The University of Punjab[10] was given its initial impetus in 1854 by Wood's despatch. The Institute of Administrative Sciences was created in 1962. Many major institutions that were previously affiliated to the university have become independent universities, such as Government College University, Lahore and Medical and Engineering Colleges. [11][12]

Pre Partition

On 1 January 1864, Government College, Lahore, (now Government College University, Lahore) was established. The Lieutenant Governor of Punjab Donald Friell McLeod appointed Gottlieb Wilhelm Leitner as principal of Government College Lahore (now Government College University, Lahore). On 12 March 1868, a resolution was adopted at a public meeting in Lahore to establish University of the Punjab at Lahore. On 8 December 1869, Punjab University College was established in Lahore and on 14 October 1882, University of the Punjab was established.[13][14]

Prof. Arthur Compton, who discovered Compton effect used to be an appointed lecturer in the university. He received the Nobel Prize in 1927.[15][16]

Founding Colleges

After the resolution of 12 March (1868), in 1869 Punjab University College was established, consisting of Punjab University Law College and Oriental College, which are still the oldest departments and founding constituent colleges of Punjab University. Government College University was also made a part of University of the Punjab which was later separated and became an independent university in 2002.[citation needed]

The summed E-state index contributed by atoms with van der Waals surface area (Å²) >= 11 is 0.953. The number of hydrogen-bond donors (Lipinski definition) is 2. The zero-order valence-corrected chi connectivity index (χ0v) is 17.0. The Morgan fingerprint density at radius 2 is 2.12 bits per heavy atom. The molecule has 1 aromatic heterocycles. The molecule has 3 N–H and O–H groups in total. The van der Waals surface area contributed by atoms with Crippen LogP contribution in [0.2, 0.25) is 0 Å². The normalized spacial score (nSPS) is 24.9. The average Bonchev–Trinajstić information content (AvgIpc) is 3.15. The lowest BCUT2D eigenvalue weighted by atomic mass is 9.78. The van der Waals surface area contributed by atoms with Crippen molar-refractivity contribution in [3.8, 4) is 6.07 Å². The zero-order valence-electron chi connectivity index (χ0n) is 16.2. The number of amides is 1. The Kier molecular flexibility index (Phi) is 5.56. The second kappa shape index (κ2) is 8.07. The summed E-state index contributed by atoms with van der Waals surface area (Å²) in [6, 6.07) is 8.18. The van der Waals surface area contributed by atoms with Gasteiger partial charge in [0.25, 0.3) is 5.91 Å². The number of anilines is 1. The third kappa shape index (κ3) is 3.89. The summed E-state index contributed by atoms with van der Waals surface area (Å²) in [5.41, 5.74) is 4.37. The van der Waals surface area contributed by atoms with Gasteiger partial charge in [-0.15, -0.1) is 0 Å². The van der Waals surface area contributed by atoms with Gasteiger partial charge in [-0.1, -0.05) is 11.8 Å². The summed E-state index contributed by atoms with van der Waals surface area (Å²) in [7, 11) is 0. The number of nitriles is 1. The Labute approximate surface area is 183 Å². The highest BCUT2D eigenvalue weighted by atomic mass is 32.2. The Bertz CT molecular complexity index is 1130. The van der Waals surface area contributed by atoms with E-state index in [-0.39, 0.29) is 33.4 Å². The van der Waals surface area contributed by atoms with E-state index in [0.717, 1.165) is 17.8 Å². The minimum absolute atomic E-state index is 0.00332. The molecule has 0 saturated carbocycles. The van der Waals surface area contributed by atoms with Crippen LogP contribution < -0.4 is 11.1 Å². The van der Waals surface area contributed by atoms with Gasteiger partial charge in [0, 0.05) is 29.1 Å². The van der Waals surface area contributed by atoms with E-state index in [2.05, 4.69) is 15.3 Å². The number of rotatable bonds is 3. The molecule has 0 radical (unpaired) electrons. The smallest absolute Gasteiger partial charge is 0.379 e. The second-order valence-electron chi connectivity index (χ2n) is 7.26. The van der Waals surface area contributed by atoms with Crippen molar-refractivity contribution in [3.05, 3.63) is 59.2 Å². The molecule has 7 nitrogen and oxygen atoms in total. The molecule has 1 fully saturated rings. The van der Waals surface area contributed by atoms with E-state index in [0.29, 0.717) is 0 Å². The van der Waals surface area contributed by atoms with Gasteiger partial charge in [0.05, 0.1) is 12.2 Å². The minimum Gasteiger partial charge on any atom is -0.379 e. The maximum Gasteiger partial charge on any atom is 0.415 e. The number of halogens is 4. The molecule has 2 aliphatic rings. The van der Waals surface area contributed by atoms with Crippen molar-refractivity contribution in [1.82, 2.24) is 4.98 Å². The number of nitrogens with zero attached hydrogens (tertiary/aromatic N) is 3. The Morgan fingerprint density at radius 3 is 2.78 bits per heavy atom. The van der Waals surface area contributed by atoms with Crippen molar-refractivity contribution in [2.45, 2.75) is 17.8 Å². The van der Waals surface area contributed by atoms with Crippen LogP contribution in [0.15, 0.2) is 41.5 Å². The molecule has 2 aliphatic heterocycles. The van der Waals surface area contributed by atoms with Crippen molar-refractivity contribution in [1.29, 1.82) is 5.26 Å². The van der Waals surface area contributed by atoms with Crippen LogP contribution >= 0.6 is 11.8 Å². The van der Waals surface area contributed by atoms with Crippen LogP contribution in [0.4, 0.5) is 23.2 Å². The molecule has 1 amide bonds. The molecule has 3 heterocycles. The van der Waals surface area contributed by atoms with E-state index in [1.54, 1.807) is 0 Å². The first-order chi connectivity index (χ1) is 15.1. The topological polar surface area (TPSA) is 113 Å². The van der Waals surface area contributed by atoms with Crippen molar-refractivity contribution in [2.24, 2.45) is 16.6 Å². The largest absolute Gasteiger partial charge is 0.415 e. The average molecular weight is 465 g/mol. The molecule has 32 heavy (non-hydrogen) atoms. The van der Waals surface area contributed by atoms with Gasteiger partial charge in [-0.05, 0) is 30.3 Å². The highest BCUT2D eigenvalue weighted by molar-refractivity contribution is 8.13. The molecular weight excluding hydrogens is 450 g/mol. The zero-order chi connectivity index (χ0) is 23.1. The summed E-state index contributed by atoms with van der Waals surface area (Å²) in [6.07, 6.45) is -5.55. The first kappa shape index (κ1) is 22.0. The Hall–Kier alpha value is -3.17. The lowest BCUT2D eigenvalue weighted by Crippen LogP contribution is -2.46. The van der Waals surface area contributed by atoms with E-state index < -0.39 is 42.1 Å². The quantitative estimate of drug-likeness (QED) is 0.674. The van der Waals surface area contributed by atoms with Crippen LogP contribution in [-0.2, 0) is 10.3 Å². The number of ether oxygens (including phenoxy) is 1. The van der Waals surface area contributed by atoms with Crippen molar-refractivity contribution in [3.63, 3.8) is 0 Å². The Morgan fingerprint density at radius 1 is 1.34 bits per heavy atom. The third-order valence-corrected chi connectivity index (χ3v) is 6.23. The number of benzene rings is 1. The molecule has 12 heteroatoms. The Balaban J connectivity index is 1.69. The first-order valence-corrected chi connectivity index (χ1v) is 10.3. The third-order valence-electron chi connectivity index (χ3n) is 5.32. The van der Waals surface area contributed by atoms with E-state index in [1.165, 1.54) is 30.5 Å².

Post Partition

The fate of the university after the partition of India in 1947, was deliberated at the Punjab Partition Committee, with representatives from East Punjab advocating for a division of the university. The senate of the university voted to split the university, and the matter reached the Partition Council at the centre, but a decision could not be made.[17] The government in East Punjab was compelled to establish a new university, which eventually became the Panjab University in Chandigarh.[18]


Allama Iqbal Campus in Lahore

The university is divided into campuses across Punjab with one summer campus located in Khyber Pakhtunkhwa:[5]

PU is located in Lahore
Location in Lahore (Quaid-i-Azam Campus)



University rankings
Global – Overall
ARWU World[25]701–800 (2023)
QS World[26]741–750 (2024)
THE World[27]801–1000 (2024)
USNWR Global[28]=1140 (2023)